There must be scores of storefronts in Cambodia where massages are offered by blind individuals. I gather seeing hands massages are available in other countries as well.
Although a massage here is not an extravagant indulgence for me and other expats, I have gone in five years to only two place where it is the blind who do the work.
My first experience — it happened to be in Battambang — was too painful for me to relax. My second time was in Phnom Penh, when I was seeking relief for a shoulder that was sore for months.
A masseur named Hab also administered considerable pain, which my shoulder needed, but it was not until he uttered “no pain, no gain” in English that I caught on to his evident self-taught mastery of the language. He speaks the tongue far better than my command of Khmer, a low bar if ever there was one.
Once I realized how well he spoke, we chatted for the whole hour, which ran me all of $8 plus my $2 tip. Massages at more upscale facilities might cost at least two, three or four times as much.
Blind since his birth 34 years ago, Hab told me that he had lived with his family two hours and not so many kilometers along a rutted earthen road from Siam Reap, the city where the World Heritage Site of Angkor Wat draws innumerable foreign tourists as well as Cambodians. He said that he did not attend school until he was 18.
How then had he, blind and poor, learned to speak English?
The masseur, who doesn’t seem to aspire to a higher calling, learned from lessons on his cellphone or perhaps a computer. One source, the name of which I’ve forgotten, has a useful guidebook in Braille, but he cannot afford to purchase one. The result is that he memorizes common expressions provided free online, “no pain, no gain” being one.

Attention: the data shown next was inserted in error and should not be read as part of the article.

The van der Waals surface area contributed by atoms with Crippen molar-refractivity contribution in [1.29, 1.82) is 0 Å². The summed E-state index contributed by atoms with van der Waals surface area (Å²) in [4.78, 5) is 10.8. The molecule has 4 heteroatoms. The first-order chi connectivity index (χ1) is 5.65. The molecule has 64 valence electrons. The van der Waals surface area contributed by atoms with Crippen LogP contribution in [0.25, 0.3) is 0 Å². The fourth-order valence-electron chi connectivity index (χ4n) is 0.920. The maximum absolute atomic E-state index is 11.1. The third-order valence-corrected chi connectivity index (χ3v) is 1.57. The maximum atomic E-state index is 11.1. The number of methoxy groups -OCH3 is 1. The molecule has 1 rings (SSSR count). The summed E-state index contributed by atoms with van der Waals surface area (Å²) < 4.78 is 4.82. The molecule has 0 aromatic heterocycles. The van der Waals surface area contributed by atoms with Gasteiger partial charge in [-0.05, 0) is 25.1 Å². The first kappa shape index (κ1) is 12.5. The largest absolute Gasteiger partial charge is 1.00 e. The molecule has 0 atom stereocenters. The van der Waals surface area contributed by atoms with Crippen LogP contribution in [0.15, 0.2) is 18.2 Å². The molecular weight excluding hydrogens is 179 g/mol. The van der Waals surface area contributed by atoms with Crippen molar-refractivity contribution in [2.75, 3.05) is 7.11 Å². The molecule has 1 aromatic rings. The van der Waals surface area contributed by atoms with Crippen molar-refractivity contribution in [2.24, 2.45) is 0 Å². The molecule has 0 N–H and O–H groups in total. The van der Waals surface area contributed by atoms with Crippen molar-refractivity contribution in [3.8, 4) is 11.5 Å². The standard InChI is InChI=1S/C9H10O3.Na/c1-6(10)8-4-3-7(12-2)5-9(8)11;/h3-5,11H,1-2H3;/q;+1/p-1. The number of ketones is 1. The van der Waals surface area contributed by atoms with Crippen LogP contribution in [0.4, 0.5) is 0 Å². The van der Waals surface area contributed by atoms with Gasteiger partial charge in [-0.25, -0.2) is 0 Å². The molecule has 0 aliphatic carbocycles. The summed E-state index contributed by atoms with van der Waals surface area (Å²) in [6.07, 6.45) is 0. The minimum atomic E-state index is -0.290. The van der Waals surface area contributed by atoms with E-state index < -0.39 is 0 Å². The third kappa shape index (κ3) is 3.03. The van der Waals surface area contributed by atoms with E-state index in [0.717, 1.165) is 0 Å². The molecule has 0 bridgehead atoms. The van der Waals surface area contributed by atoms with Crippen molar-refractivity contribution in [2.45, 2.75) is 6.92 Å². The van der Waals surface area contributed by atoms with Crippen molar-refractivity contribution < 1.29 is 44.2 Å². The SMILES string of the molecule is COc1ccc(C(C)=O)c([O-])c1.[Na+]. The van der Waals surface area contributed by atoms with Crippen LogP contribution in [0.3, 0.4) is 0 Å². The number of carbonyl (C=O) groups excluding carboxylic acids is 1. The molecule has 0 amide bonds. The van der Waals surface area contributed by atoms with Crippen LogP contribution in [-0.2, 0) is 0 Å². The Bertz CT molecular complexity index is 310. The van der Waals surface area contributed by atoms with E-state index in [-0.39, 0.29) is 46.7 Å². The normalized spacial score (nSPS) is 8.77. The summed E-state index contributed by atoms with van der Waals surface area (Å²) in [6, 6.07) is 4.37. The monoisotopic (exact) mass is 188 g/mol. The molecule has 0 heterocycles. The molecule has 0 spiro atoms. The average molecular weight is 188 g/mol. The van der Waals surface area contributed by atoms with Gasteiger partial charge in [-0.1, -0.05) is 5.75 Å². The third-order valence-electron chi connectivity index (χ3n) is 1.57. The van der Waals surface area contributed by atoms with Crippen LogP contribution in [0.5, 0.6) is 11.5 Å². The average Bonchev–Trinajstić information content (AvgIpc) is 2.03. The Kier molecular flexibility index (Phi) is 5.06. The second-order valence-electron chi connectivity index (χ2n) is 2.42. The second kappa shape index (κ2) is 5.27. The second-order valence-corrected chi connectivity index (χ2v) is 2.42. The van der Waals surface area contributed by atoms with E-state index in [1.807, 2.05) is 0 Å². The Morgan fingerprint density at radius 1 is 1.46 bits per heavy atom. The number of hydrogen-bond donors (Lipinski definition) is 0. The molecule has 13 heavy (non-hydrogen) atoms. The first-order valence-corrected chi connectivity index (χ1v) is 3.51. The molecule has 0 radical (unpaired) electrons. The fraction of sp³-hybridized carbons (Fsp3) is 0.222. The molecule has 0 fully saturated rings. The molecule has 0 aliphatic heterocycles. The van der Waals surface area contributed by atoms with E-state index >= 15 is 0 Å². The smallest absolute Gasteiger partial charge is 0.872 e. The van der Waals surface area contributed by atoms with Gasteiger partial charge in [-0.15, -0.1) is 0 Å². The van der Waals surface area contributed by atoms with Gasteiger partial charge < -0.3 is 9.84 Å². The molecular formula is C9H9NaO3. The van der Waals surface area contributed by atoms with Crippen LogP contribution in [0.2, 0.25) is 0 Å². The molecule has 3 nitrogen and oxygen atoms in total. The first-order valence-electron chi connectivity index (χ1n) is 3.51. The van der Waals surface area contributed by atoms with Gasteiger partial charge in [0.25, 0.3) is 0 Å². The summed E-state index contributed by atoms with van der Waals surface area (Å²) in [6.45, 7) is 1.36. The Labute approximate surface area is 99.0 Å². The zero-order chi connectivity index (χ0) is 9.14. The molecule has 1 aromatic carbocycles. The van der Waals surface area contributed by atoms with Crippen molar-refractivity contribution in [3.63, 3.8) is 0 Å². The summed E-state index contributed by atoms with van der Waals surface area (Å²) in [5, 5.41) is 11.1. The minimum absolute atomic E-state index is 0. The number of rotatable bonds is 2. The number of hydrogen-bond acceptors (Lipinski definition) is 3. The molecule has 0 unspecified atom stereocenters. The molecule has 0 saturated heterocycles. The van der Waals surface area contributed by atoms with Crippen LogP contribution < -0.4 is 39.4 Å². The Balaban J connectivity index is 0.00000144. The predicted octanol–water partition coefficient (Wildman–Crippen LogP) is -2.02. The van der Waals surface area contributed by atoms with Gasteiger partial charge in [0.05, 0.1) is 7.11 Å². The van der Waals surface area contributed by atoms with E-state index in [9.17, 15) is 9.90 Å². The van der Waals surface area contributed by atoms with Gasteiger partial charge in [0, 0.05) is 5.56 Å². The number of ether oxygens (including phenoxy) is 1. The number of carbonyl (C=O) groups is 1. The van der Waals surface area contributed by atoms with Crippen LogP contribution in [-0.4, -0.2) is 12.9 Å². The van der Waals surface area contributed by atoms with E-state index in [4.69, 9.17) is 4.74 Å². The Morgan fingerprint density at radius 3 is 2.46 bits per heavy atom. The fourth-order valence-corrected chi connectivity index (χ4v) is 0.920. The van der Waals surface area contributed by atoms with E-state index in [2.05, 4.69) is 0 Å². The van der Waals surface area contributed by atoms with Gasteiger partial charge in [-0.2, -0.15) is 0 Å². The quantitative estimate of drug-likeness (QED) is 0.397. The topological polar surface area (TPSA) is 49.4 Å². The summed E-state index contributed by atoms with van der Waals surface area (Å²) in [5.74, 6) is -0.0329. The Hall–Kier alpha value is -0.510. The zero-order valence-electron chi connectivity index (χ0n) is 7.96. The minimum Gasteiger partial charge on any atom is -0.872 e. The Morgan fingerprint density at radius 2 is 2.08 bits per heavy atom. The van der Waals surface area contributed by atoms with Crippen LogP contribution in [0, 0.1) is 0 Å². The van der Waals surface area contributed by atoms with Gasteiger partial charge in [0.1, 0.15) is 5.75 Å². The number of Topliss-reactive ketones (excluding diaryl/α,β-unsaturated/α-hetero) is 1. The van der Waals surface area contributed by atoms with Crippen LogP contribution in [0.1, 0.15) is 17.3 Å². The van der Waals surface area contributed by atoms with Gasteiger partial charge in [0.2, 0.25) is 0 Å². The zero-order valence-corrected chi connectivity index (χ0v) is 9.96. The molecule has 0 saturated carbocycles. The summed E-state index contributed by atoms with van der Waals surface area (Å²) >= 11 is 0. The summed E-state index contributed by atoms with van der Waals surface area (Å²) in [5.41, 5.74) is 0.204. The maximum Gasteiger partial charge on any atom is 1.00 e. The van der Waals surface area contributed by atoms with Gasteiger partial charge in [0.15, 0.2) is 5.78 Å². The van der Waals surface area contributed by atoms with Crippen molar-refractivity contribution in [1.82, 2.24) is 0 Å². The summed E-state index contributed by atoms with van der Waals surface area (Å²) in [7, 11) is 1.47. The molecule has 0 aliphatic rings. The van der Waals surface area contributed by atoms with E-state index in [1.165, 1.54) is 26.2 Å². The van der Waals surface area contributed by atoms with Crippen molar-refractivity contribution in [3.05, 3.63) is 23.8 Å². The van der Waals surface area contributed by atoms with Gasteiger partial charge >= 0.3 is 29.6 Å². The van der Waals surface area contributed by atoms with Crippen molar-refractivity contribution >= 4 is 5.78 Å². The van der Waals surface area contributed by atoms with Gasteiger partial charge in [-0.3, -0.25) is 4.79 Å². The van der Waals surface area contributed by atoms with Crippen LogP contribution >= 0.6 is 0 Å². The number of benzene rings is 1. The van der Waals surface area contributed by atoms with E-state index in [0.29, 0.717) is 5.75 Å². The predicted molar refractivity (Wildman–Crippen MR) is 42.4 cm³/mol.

Hab also listens to English-language programs on a radio and presumably on his cellphone. He learns between clients and any additional spare time, perhaps when he visits his wife, their 3-year-old son and his parents in their late 60s back “home.” That trip must take him five or six hours by bus or impossibly crowded van, and that’s only as far as Siem Reap.
What I found inspiring shocked me. Reason: mere survival is the most that the overwhelming majority of rural Cambodians ever can manage.
His wife and he run a nonprofit program that somehow scrounges up a budget to provide free English lessons to the youths in his farming village. Some of the funds come from a German NGO, some from donations that a few of Hab’s clients contribute, he related.
Although the details of my masseur’s story are exceptional, I believe an unknown number of Cambodians of his generation also are highly motivated to succeed one way or another.
Not only did I take Hab to be a good person, but my ailment did, in fact, feel a bit better the next day. Although stretching and the passage of time may well be the best medicine for my shoulder injury, the story that Hab recounted was nothing less than an undeniable balm for my spirit.
Happy Holidays, See You Next Year!